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Batman Forever is a 1995 superhero film directed by Joel Schumacher and produced by Tim Burton. It is the third installment of the Batman film series and stars Val Kilmer as Batman. The plot focuses on Batman trying to stop Two-Face (Tommy Lee Jones) and the Riddler (Jim Carrey) in their villainous scheme to drain information from all the brains in Gotham City. He gains alliance from psychiatrist Chase Meridian (Nicole Kidman) and adopted sidekick Dick Grayson (Chris O'Donnell).

The film had a change in tone compared to the previous installments, more family-friendly, since Warner Bros. considered that the previous film, Batman Returns, underperformed at the box office due to its violence. Production was troubled, with many actors considered for the main roles, and Kilmer entering in conflicts with the rest of the crew. Batman Forever was released to mixed reviews, but outgrossed Returns with over $336 million worldwide.

Plot

The movie opens with Batman stopping a hostage situation in a bank caused by Two-Face, who had once been Gotham City District Attorney Harvey Dent until a mobster threw acid in his face, scarring him and creating a split personality. Two-Face escapes after defacing Gotham's Statue of Libertymarker. Later on, Edward Nigma, a researcher at Wayne Enterprises, develops a device to beam television directly to a person's brain; Bruce Wayne rejects the invention, noting that it "raises too many questions". In response, Edward kills his supervisor, makes it look like a suicide, and resigns from his post.

After meeting psychiatrist Dr. Chase Meridian, Bruce invites her to a charity circus event. While there, Two-Face and his henchmen storm the event in an attempt to discover Batman's secret identity, in the process killing a family of acrobats, The Flying Graysons. The youngest member, Dick, survives and throws Two-Face's bomb into the river. Bruce assumes responsibility for Dick and allows him to stay at Wayne Manor. Dick declares his intention to kill Two-Face and avenge his family's murder, and when he discovers Bruce's secret identity as Batman, he insists on becoming his sidekick, "Robin".

Meanwhile, Edward has become obsessed with Bruce, and he begins to leave riddles for him. He decides to become a criminal known as "The Riddler" and become allies with Two-Face. Using his invention that Bruce had rejected earlier, Edward could read and control people's minds, and steal their intelligence quotient. At a business party, Edward discovers Bruce's secret identity. Two-Face then attacks the party and nearly kills Batman, but Robin comes just in time to save his life. However, Two-Face and The Riddler later converge into Wayne Manor. The Riddler enters The Batcave and destroys most of the equipment, and he and Two-Face then kidnap Chase. They also leave Bruce another riddle. Alfred and Bruce together solve the separate clues-they are a number/alphabet riddle which spell "Mr. E" a pun on "Mystery" which is translated into "Enigma" {i.e. Edward Nigma}

After solving the last riddle, Batman and Robin survive Riddler's sea mines; evil frogmen and anti-aircraft beam and locate The Riddler's Lair, where both are separated upon reaching the island. Robin then encounters Two-Face and manages to beat him to the ground; Two-Face clings on for life, and realizing that he cannot kill him, Robin helps the villain back up. Two-Face gets the upper hand, and captures Robin. Meanwhile, Batman makes his way into the Riddler's lair and meets The Riddler himself; he reveals Robin and Chase as hostages, and gives Batman a choice of saving one hostage, but not the other. Batman finds a way to save both hostages and destroy the brainwave-collecting device, driving The Riddler insane in the process. During the battle, Two-Face falls to his death after Batman throws a handful of coins at Two-Face's coin in mid-flip. The Riddler is finally sent to Arkham Asylum, and Chase is asked to consult on his case. The Riddler offers to reveal Batman's true identity to her — raving nonsensically that he is Batman. Chase then meets Bruce Wayne outside and tells him his secret is safe.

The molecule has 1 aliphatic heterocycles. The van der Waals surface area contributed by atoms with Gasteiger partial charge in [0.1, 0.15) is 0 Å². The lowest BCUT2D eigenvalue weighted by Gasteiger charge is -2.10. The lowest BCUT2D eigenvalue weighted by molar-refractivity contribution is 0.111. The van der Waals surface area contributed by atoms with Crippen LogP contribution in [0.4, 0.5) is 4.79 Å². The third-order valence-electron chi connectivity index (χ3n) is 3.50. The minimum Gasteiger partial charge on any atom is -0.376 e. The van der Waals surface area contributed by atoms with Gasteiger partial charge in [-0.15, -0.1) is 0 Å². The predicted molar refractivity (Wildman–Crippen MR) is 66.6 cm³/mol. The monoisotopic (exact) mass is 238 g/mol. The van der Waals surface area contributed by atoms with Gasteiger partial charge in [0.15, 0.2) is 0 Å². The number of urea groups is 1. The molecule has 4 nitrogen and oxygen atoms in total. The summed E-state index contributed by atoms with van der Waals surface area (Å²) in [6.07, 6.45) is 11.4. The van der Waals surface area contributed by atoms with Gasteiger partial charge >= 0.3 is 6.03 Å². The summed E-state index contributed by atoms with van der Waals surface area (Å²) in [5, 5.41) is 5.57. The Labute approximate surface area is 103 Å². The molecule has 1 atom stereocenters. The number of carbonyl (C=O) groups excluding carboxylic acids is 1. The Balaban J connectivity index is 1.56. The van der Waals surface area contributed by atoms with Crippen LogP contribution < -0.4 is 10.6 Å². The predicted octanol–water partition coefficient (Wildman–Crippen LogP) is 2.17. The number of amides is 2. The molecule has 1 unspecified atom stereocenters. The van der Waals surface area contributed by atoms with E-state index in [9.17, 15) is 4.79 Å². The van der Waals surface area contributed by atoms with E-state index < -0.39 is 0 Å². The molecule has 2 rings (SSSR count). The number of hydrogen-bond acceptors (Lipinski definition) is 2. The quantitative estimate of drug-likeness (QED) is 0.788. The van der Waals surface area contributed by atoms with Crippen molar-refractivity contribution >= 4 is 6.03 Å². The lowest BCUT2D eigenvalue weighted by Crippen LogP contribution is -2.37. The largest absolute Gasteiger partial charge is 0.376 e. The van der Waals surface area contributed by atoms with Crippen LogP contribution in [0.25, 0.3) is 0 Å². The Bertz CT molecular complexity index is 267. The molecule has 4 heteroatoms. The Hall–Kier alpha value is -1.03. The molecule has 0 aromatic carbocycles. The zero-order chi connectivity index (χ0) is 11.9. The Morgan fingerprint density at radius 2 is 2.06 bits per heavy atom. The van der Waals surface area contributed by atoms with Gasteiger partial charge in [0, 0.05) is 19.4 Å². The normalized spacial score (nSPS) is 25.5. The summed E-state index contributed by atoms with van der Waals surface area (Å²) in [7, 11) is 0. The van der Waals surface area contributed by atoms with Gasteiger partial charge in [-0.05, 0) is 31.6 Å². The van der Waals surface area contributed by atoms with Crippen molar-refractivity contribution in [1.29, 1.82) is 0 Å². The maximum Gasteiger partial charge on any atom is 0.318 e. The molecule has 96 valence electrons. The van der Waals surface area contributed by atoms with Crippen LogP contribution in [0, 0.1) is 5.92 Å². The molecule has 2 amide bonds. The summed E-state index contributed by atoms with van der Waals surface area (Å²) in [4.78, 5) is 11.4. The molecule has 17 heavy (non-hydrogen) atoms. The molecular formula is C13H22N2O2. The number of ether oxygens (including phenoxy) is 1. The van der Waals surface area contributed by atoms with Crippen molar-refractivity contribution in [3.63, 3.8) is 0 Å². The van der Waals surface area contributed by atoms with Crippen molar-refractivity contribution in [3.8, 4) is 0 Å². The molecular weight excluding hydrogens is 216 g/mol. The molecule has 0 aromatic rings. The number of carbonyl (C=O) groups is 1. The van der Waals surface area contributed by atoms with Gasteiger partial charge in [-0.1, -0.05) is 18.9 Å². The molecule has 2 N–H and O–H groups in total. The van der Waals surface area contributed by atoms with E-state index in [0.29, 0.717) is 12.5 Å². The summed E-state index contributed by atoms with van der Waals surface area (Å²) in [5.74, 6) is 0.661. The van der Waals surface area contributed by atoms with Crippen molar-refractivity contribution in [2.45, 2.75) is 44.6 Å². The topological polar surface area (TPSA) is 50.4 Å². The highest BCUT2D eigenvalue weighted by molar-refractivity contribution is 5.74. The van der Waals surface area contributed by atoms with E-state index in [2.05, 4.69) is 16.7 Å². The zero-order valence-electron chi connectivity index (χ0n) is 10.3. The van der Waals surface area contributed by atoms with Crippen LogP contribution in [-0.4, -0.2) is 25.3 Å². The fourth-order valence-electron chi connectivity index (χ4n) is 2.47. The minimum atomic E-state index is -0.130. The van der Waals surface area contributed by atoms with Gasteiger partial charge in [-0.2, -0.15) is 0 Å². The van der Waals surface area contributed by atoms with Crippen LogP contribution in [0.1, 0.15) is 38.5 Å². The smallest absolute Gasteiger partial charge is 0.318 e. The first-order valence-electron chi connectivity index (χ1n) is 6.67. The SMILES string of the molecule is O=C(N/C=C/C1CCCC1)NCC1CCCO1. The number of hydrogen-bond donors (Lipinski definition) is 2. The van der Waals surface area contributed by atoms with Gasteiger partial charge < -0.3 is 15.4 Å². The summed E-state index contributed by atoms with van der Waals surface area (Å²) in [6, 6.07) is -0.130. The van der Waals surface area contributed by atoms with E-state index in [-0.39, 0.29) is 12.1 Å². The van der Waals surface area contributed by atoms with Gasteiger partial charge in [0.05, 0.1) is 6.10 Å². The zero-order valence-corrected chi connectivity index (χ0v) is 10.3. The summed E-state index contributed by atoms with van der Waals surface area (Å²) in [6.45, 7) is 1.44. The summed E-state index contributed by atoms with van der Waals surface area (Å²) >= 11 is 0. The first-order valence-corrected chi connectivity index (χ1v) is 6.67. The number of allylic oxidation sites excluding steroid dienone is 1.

Cast



Production

Development

Even though Batman Returns was a financial success, Warner Bros. felt the film should have made more money and decided to make the film series more mainstream. Tim Burton, who had directed the two previous installments, decided to restrict himself to the role of producer and approved of Joel Schumacher as director. Schumacher originally had in mind an adaptation of Frank Miller's Batman: Year One. The studio rejected the idea as they wanted a sequel, not a prequel, though Schumacher was able to include very brief events in Batman's past. Burton and Schumacher together hired Lee and Janet Scott-Batchler to write the script which introduced a psychotic Riddler with a pet rat accompanying him. The story elements and much of the dialogue still remained in the finished film, though Schumacher felt it could be "lighted down." He hired Akiva Goldsman, whom he previously had worked for on The Client to write the second draft.

Production went on fast track with Rene Russo cast as Dr. Chase Meridian. Michael Keaton decided not to reprise Batman because he did not like the new direction the film series was heading in. Keaton also wanted to pursue "more interesting roles", turning down $35 million to appear in Batman Forever. Val Kilmer was cast days later, and the filmmakers decided that Russo was too old for Kilmer, replacing her with a different actress. Schumacher got interested in Kilmer for Batman after seeing him in Tombstone, and the actor accepted the role without even reading the script or knowing who the new director was.